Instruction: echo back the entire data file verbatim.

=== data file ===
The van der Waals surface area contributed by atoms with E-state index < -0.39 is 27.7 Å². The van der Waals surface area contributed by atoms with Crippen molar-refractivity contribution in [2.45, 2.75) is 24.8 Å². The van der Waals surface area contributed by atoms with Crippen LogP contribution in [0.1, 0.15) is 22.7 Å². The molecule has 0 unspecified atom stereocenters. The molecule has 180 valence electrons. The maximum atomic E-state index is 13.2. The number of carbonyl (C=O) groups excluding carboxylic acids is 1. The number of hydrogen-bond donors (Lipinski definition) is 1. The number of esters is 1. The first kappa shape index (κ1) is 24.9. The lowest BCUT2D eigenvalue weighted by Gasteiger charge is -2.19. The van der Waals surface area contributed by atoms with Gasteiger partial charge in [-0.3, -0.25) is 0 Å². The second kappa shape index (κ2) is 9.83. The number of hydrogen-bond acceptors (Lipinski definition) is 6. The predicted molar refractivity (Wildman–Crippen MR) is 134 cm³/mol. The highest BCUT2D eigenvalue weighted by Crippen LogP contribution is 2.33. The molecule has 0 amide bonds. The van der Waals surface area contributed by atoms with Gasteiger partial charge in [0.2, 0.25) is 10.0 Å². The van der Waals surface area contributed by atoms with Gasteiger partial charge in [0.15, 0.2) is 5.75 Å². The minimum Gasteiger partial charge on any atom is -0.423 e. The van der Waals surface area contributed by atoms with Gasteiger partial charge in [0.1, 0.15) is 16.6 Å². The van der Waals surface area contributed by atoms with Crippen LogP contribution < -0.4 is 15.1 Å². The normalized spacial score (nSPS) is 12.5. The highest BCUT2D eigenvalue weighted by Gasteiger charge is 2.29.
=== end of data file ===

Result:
The van der Waals surface area contributed by atoms with E-state index < -0.39 is 27.7 Å². The van der Waals surface area contributed by atoms with Crippen molar-refractivity contribution in [2.45, 2.75) is 24.8 Å². The van der Waals surface area contributed by atoms with Crippen LogP contribution in [0.1, 0.15) is 22.7 Å². The molecule has 0 unspecified atom stereocenters. The molecule has 180 valence electrons. The maximum atomic E-state index is 13.2. The number of carbonyl (C=O) groups excluding carboxylic acids is 1. The number of hydrogen-bond donors (Lipinski definition) is 1. The number of esters is 1. The first kappa shape index (κ1) is 24.9. The lowest BCUT2D eigenvalue weighted by Gasteiger charge is -2.19. The van der Waals surface area contributed by atoms with Gasteiger partial charge in [-0.3, -0.25) is 0 Å². The second kappa shape index (κ2) is 9.83. The number of hydrogen-bond acceptors (Lipinski definition) is 6. The predicted molar refractivity (Wildman–Crippen MR) is 134 cm³/mol. The highest BCUT2D eigenvalue weighted by Crippen LogP contribution is 2.33. The molecule has 0 amide bonds. The van der Waals surface area contributed by atoms with Gasteiger partial charge in [0.2, 0.25) is 10.0 Å². The van der Waals surface area contributed by atoms with Gasteiger partial charge in [0.15, 0.2) is 5.75 Å². The minimum Gasteiger partial charge on any atom is -0.423 e. The van der Waals surface area contributed by atoms with Gasteiger partial charge in [0.1, 0.15) is 16.6 Å². The van der Waals surface area contributed by atoms with Crippen LogP contribution < -0.4 is 15.1 Å². The normalized spacial score (nSPS) is 12.5. The highest BCUT2D eigenvalue weighted by Gasteiger charge is 2.29.